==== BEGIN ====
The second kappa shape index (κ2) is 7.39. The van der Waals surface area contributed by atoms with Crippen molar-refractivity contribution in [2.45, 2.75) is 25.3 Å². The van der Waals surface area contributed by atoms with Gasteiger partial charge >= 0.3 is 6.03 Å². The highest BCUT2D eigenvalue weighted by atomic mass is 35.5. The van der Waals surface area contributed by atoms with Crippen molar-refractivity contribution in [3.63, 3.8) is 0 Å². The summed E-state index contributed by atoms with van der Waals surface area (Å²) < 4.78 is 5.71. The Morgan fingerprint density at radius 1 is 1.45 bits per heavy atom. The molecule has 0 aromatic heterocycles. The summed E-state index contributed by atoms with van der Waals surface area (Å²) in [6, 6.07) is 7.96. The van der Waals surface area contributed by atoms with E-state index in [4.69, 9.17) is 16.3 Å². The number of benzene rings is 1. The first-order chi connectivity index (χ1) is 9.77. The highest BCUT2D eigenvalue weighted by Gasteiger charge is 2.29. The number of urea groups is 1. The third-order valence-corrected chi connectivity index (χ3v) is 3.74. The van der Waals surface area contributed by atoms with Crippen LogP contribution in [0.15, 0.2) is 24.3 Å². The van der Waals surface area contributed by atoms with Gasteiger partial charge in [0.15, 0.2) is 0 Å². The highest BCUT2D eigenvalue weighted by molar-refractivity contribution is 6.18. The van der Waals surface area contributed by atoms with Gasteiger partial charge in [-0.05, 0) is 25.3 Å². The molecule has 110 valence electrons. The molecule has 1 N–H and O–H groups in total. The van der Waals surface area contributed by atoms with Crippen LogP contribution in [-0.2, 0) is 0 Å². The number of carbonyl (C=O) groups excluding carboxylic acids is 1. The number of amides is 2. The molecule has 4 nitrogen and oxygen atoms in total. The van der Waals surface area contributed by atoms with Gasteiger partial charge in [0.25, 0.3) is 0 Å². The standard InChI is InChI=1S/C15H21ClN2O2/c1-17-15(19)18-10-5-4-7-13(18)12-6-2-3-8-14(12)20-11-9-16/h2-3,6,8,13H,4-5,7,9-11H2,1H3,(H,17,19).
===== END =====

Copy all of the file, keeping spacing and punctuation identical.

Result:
The second kappa shape index (κ2) is 7.39. The van der Waals surface area contributed by atoms with Crippen molar-refractivity contribution in [2.45, 2.75) is 25.3 Å². The van der Waals surface area contributed by atoms with Gasteiger partial charge >= 0.3 is 6.03 Å². The highest BCUT2D eigenvalue weighted by atomic mass is 35.5. The van der Waals surface area contributed by atoms with Crippen molar-refractivity contribution in [3.63, 3.8) is 0 Å². The summed E-state index contributed by atoms with van der Waals surface area (Å²) < 4.78 is 5.71. The Morgan fingerprint density at radius 1 is 1.45 bits per heavy atom. The molecule has 0 aromatic heterocycles. The summed E-state index contributed by atoms with van der Waals surface area (Å²) in [6, 6.07) is 7.96. The van der Waals surface area contributed by atoms with E-state index in [4.69, 9.17) is 16.3 Å². The number of benzene rings is 1. The first-order chi connectivity index (χ1) is 9.77. The highest BCUT2D eigenvalue weighted by Gasteiger charge is 2.29. The number of urea groups is 1. The third-order valence-corrected chi connectivity index (χ3v) is 3.74. The van der Waals surface area contributed by atoms with Crippen LogP contribution in [0.15, 0.2) is 24.3 Å². The van der Waals surface area contributed by atoms with Gasteiger partial charge in [0.15, 0.2) is 0 Å². The highest BCUT2D eigenvalue weighted by molar-refractivity contribution is 6.18. The van der Waals surface area contributed by atoms with Gasteiger partial charge in [-0.05, 0) is 25.3 Å². The molecule has 110 valence electrons. The molecule has 1 N–H and O–H groups in total. The van der Waals surface area contributed by atoms with Crippen LogP contribution in [-0.2, 0) is 0 Å². The number of carbonyl (C=O) groups excluding carboxylic acids is 1. The number of amides is 2. The molecule has 4 nitrogen and oxygen atoms in total. The van der Waals surface area contributed by atoms with Gasteiger partial charge in [0.25, 0.3) is 0 Å². The standard InChI is InChI=1S/C15H21ClN2O2/c1-17-15(19)18-10-5-4-7-13(18)12-6-2-3-8-14(12)20-11-9-16/h2-3,6,8,13H,4-5,7,9-11H2,1H3,(H,17,19).